Egypt’s Identity Crisis
With Egypt’s “July Revolution” of 1952, for the first time in millennia, Egyptians were able to boast that a native-born Egyptian, Gamal Abdel Nasser, would govern their nation: Ever since the overthrow of its last native pharaoh nearly 2,500 years ago, Egypt had been ruled by a host of foreign invaders — Persians, Greeks, Romans, Arabs, Turks, and Brits, to name a few. After 1952, however, Egypt, it was believed, would finally be Egyptian.
Yet, though Nasser was Egyptian, the spirit of the times that brought him to power was Arab — Arab nationalism, or “pan-Arabism” — the theory that all Arabic-speaking peoples, from Morocco to Iraq, should unify. (Along with Nasser, the tide of pan-Arabism also brought to power Libya’s Muammar Qaddafi, Syria’s Hafez Assad, and Iraq’s Saddam Hussein.)
The revolution significantly Arabized Egypt. That Egypt’s official name became the Arab Republic of Egypt — as opposed to simply the Republic of Egypt — speaks for itself. Whereas before 1952, one could have spoken of a distinctly “Egyptian” character and identity, after it, this identity gave way to an Arab identity. From there, it was a short push to an Islamic identity. Or, as Egyptologist Wassim al-Sissy recently put it, the revolution “erased the Egyptian character, which had been known for its tolerance, love, freedom, and so on. The revolution created a nation of slaves.”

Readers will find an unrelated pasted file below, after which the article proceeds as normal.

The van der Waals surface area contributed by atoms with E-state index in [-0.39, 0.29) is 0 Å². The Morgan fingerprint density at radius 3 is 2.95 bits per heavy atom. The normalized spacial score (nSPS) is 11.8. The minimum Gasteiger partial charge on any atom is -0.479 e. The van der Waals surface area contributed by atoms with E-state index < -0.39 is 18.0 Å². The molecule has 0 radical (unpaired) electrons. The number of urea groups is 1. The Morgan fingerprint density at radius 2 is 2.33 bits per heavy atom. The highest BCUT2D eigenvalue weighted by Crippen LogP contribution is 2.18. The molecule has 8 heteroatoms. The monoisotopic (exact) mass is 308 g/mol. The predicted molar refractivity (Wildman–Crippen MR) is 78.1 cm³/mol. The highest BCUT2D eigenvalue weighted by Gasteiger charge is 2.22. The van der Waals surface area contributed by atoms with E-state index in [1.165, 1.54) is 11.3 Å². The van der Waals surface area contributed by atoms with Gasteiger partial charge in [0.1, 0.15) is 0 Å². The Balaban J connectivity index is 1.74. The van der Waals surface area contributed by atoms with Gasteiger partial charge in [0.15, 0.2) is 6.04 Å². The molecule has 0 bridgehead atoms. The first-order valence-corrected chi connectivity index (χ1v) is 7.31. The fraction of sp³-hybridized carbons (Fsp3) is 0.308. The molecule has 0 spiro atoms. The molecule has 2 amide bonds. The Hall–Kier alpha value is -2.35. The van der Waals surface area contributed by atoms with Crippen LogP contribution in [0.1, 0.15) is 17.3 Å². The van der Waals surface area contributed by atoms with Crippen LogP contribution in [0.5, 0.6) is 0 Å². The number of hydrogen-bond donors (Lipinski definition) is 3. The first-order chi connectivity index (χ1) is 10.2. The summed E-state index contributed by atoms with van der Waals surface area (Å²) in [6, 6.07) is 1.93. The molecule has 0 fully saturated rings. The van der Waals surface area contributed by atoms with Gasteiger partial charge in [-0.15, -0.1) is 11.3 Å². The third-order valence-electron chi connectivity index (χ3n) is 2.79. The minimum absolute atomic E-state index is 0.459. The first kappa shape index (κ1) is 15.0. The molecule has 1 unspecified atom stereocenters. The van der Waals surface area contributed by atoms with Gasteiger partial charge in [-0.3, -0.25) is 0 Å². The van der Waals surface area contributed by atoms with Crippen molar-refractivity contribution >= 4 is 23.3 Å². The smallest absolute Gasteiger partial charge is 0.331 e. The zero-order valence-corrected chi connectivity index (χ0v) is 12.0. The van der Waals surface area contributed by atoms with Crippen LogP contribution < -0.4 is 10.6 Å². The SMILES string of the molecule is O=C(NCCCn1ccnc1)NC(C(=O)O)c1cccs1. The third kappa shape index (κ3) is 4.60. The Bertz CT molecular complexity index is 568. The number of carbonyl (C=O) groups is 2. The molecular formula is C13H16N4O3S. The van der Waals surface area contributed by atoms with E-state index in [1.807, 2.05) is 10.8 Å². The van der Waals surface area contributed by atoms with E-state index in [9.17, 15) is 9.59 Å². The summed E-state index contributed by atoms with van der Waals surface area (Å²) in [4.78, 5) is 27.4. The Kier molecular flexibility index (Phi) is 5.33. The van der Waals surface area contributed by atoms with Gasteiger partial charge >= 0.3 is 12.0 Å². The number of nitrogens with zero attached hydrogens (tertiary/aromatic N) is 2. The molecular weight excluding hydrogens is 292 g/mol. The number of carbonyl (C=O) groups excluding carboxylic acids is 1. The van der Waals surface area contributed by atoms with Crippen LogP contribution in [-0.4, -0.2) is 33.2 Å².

My Egyptian-born parents, who personally lived through the 1952 revolution before immigrating to America, often reminisced on this change. Growing up I used to hear how pre-revolution Egypt was absolutely nothing like it is now. According to them, because it was under British rule, it was freer and more secular; hardly any women wore the hijab; Alexandria was something of a “mini-Europe.” Indeed, if you look at pictures taken in 1940s Egypt and compare them to pictures from today, you might think the former were taken in Europe, the latter in Arabia.
In short, Egyptians saw themselves first and foremost as Egyptians. Certainly no Egyptians would have referred to themselves as “Arabs” — a word back then that connoted “lowly bedouins” to Egyptian ears. (After all, for Egyptians to think of themselves as “Arabs,” because their first language is Arabic, is as logical as American blacks thinking of themselves as “English,” because their first language is English.) In fact, in the decades preceding the revolution, there was a Pharaonist movement, led by influential thinkers like Taha Hussein, which sought to define and promote a distinctly Egyptian character.